What is better than enjoying a tasty treat? Not feeling guilty about it! This recipe gives you a guilt-free version of cream soda that you can reach for whenever you want to reminisce on the good ol’ days.
With just a few ingredients (ones you likely already have in your pantry), you can turn your homemade kombucha into a healthy craft soda.
Despite the name, there is no actual cream in cream soda. So, what is it that gives cream soda its unique flavor? Turns out, it is vanilla, caramelized sugar, and lemon! Cream soda flavors vary a bit by culture, but the famous brands we all know and love in the United States focus on vanilla.
The easiest way to achieve a caramel flavor without caramelizing anything is to use dark brown sugar. Molasses works great, too, and you can substitute it in for a 1:1 ratio. Take about 2 tsp of dark brown sugar and add it into a clean, 16 fl oz bottle. Remember that the yeast will eat some of the sugar during the secondary fermentation, which helps you get strong carbonation.
Next, add in vanilla extract. Use about ½-1 tsp of a good quality vanilla extract per 16 fl oz bottle. You can experiment with different bottles to see how much vanilla you prefer. I will typically eyeball about ¾ of a tsp using the vanilla extract cap to measure (the cap is 1 tsp).
The final ingredient besides kombucha is just a little squeeze of lemon juice. If you don’t have fresh lemons on hand, it can be left out because the kombucha itself will add acidity. The lemon juice gives it that extra edge and marries all the flavors together.
Now that all the flavorings are in the bottle, fill it about halfway with kombucha. Cap it and gently shake to incorporate the ingredients, then fill the bottle the rest of the way up minus about 1-2″ for headspace.
Cap the bottles tightly and allow them to sit at room temperature (Ideally above 75°F) for 2-10 days. Check on the bottles every day or so to assess the carbonation levels. Once you’re happy with the level of carbonation, chill bottles in the refrigerator. If you’re struggling to get carbonation, don’t worry. Carbonation naturally varies between batches depending on the pH of your kombucha and other environmental factors.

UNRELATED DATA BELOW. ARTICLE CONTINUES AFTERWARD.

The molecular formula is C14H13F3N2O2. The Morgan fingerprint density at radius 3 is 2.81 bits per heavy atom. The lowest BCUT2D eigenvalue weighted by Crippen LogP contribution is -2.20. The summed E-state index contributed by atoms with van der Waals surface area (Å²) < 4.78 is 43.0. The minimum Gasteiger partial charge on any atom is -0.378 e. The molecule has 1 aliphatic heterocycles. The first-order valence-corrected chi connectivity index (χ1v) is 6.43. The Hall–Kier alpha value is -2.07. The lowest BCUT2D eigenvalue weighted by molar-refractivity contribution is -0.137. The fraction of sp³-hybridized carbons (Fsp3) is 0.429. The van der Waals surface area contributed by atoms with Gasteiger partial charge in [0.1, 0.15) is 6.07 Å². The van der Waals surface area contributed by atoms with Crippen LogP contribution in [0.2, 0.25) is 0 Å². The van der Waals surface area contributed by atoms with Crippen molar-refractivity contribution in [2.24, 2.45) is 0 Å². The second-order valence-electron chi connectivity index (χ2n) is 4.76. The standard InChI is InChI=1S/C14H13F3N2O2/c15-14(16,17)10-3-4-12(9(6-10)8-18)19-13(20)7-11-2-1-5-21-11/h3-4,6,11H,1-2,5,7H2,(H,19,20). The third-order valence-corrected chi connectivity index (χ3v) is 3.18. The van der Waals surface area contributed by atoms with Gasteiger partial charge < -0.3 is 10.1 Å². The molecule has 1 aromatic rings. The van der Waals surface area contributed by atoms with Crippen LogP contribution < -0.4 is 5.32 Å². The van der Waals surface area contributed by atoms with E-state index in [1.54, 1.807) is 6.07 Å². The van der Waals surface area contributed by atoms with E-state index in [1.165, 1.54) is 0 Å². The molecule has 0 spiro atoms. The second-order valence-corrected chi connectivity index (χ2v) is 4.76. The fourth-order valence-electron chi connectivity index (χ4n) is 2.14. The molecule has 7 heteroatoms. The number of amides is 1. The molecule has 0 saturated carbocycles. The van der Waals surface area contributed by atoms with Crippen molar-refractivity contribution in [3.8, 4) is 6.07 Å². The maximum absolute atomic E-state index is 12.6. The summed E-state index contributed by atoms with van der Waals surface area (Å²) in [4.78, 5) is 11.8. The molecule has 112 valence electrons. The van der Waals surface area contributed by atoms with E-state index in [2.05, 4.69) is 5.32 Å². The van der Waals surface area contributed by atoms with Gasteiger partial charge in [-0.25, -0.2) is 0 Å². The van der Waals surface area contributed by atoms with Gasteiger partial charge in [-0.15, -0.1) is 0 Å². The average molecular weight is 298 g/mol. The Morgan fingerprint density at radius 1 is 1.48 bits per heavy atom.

PRIMARY VS SECONDARY FERMENTATION
It’s important to note that brewing homemade kombucha is almost always a two-step fermentation process. Brewing kombucha is only a one-step process for those who prefer an unflavored flat kombucha. Otherwise, the steps consist of a primary fermentation and secondary fermentation.
- Primary Fermentation: The primary fermentation is the first step of the kombucha brewing process. This is where your SCOBY transforms regular sweet tea into the tart and slightly sweet kombucha we love. At the end of this stage, you will have finished kombucha, but it will be flat and unflavored. Have you skipped this step? Then check out our guide on making kombucha at home or our guide on making jun kombucha at home. Traditional kombucha is going to yield a bolder brew, while jun kombucha is milder and a bit more tart.
- Secondary Fermentation: The secondary fermentation is the step where you bottle, carbonate, and flavor your kombucha by the addition of sugar and flavors. This step is essentially adding a bit of sugar/flavor to each airtight bottle and letting it ferment a little longer, allowing the yeast to carbonate the beverage in an airtight environment naturally. How exactly does this happen? See our post on kombucha secondary fermentation here.
Since this recipe is for the secondary fermentation, to make this recipe, you’ll need to have kombucha that has finished the primary fermentation and ready to bottle.
- Kombucha: You need kombucha that has completed primary fermentation and is ready to bottle and flavor.
Dark Brown Sugar: Using dark brown sugar is a great way to achieve caramel-like flavor without going through the motions of caramelizing anything. The sugar also provides food for the yeast, resulting in more robust carbonation.
Vanilla Extract: This is what gives cream soda its characteristic flavor. A high-quality vanilla extract yields a fresher end product but feel free to use what you have on hand to experiment.
Lemon juice: Fresh lemon juice is optional but recommended. A little bit goes a long way to help the flavors come together.
SECONDARY FERMENTATION PREPARATION
This recipe makes one 16 fluid ounce bottle. For a 1-gallon batch, make 7 16 ounce bottles of kombucha or times the ingredients by 7. Before beginning this recipe, you will want to:
- Reserve 12 – 16 fluid ounces of kombucha and your pellicle from your completed primary fermentation and set aside. It’s best to pour from the top of the brew jar as the bottom will have a much higher yeast concentration. You will use this as your starter for your next gallon batch of kombucha.
- With your kombucha starter tea and SCOBY placed aside, you will now have enough kombucha left to make seven 16 oz bottles. These bottles are the most popular as they are considered the best bottles for kombucha secondary fermentation, but any other airtight bottles made for carbonation will work.